In March, 1922, the Interstate Commerce Commission agreed to allow the federal treasury to lend almost a million dollars for the primary purpose of rebuilding the road’s bad-order cars.  By the twenty-first of April, contracts had been let to repair 300 of those 700 bad-order cars at an average cost of approximately $1,000 per car.  By April, also, the road had decided to purchase a new, heavier-style locomotive than the Mikados bought previously.  Two new decapod engines were ordered, and this was to become the standard freight locomotive for the GM&N for years to come.  Succeeding units in later years were to be heavier and more powerful but consistently of the same type.  Concentration on this basic design was to prove helpful in ease and cost of repairs and maintenance along with their increasing efficiency in operation.

During this decade operating employees were expected to study improvements along with their regular work.  The “News” of December 30, 1921, carried announcement of the coming of an International Correspondence School’s rail study car.  It was equipped with models of operating mechanisms, so that classes could be held at any point along the road.  All employees in train and engine service were expected to attend these classes or give a satisfactory explanation for their absence to their supervisor.

Fast, through freight service from Jackson to Mobile was started in May, 1922, and passenger schedules also were improved.  Rapid improvement in operating conditions continued up to July 1,1922.  On this date the shop craft unions of the GM&N went out on strike in response to the nationwide call, and the July operating statistics dropped seriously as a result.  Car miles per day dropped from 30.6 in June to 22.4 in July.   By August, however, the upward trend had been resumed, and car miles per day stood at 24.6.   Although the strike officially lasted until April, 1923, the GM&N ceased to be seriously affected after October 25,1922, when a working agreement with the new shop force went into effect.   Many of the old shop employees did not strike; some new men were employed as the Railroad Labor Board urged the roads to do; and some of the strikers returned to their jobs.  The News of September 22, 1922, reported that as of that date the Superintendent of Car Service described operating conditions as favorable once more.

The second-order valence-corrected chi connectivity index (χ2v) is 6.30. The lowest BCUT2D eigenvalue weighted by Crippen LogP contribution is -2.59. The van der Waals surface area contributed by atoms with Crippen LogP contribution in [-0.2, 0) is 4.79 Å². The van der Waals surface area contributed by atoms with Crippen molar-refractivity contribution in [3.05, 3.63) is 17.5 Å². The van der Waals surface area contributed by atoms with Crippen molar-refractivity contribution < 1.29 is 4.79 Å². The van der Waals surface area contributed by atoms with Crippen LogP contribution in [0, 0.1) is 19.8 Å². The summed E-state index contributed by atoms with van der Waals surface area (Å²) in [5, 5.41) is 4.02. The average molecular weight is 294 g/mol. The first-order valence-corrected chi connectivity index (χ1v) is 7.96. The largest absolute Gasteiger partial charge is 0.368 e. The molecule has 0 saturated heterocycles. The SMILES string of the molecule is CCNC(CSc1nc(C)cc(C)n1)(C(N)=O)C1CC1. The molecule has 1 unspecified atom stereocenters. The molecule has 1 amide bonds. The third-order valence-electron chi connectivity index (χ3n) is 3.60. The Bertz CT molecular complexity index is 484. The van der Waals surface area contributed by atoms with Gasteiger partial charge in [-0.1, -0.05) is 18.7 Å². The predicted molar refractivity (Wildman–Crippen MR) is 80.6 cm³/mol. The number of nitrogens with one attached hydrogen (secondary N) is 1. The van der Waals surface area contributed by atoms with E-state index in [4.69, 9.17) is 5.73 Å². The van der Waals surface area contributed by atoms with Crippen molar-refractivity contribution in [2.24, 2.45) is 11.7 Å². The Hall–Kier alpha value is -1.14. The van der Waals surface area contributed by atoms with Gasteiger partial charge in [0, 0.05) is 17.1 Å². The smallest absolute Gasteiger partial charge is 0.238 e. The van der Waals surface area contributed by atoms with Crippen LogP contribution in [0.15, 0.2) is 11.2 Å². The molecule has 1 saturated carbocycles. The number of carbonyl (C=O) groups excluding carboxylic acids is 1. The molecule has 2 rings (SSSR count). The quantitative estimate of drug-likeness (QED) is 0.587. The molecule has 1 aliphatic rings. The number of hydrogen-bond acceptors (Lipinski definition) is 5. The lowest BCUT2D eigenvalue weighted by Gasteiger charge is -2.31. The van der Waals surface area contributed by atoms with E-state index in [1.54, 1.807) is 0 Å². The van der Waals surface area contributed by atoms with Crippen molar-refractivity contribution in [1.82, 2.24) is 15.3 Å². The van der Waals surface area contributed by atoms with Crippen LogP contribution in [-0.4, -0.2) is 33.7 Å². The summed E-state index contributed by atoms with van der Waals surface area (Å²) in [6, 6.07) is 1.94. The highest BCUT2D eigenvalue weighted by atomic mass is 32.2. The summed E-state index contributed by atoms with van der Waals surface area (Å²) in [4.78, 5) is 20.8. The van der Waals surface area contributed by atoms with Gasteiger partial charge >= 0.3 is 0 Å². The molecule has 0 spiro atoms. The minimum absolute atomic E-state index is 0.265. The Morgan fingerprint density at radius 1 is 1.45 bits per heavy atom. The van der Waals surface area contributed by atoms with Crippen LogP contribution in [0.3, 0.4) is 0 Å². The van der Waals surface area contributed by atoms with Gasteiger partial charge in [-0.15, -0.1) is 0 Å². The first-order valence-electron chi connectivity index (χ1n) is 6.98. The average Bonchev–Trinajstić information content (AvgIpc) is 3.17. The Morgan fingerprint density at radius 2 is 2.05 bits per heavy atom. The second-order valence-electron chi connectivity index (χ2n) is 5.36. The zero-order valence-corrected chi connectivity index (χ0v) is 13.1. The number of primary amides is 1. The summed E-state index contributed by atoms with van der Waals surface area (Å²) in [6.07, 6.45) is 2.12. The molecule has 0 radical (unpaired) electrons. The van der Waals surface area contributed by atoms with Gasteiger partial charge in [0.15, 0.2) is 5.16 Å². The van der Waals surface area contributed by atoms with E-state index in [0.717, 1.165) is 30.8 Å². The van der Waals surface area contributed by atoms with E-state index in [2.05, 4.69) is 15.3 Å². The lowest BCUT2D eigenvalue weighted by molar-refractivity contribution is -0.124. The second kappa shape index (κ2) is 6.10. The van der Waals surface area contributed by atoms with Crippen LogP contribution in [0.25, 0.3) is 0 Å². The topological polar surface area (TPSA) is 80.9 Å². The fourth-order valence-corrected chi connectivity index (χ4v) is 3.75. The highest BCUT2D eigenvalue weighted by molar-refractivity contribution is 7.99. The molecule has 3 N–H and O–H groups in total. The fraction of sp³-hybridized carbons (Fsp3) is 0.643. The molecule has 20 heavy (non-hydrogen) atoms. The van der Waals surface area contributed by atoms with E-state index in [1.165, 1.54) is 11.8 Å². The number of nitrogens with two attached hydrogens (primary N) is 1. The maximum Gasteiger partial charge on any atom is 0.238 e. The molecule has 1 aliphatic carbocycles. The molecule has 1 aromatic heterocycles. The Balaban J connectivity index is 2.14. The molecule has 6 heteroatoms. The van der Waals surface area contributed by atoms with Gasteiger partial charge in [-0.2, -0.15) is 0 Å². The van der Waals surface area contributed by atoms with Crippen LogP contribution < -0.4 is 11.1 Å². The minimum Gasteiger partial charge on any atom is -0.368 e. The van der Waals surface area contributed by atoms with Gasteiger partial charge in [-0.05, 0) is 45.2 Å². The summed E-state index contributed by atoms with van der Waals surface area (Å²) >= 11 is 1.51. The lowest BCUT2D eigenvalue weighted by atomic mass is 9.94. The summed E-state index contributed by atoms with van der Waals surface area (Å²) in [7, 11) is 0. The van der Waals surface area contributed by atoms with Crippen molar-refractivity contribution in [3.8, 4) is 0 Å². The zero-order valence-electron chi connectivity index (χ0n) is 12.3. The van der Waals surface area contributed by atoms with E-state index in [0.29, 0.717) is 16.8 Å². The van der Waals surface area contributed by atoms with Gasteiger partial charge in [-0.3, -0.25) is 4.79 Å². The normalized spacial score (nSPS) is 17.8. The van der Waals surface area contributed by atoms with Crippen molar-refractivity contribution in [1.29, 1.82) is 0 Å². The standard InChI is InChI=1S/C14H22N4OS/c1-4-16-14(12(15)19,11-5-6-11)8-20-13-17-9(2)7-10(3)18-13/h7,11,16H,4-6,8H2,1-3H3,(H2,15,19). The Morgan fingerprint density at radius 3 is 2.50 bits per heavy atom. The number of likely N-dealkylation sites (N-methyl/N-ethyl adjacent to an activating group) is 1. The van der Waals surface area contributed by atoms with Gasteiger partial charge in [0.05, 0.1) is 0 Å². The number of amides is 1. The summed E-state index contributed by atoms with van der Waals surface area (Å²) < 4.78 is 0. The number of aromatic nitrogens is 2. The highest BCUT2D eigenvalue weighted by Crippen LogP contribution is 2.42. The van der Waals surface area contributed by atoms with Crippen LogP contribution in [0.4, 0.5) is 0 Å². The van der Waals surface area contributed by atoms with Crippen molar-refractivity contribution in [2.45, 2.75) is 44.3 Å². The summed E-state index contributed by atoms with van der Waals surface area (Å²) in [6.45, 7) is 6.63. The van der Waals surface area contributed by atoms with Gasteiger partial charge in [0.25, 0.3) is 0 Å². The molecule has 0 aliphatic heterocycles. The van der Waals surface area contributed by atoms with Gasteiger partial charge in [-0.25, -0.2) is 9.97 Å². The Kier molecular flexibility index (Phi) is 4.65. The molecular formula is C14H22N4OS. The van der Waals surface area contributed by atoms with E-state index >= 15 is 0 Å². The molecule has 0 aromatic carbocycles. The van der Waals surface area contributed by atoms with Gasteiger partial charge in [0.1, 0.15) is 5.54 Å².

One other factor which slowed the improvement of operating conditions in the summer of 1922 was the death of H. G. Sparks.   It was not until November that the Company announced that P. E. Odell, formerly Assistant to the General Superintendent of Transportation for the Illinois Central, had become the new general manager.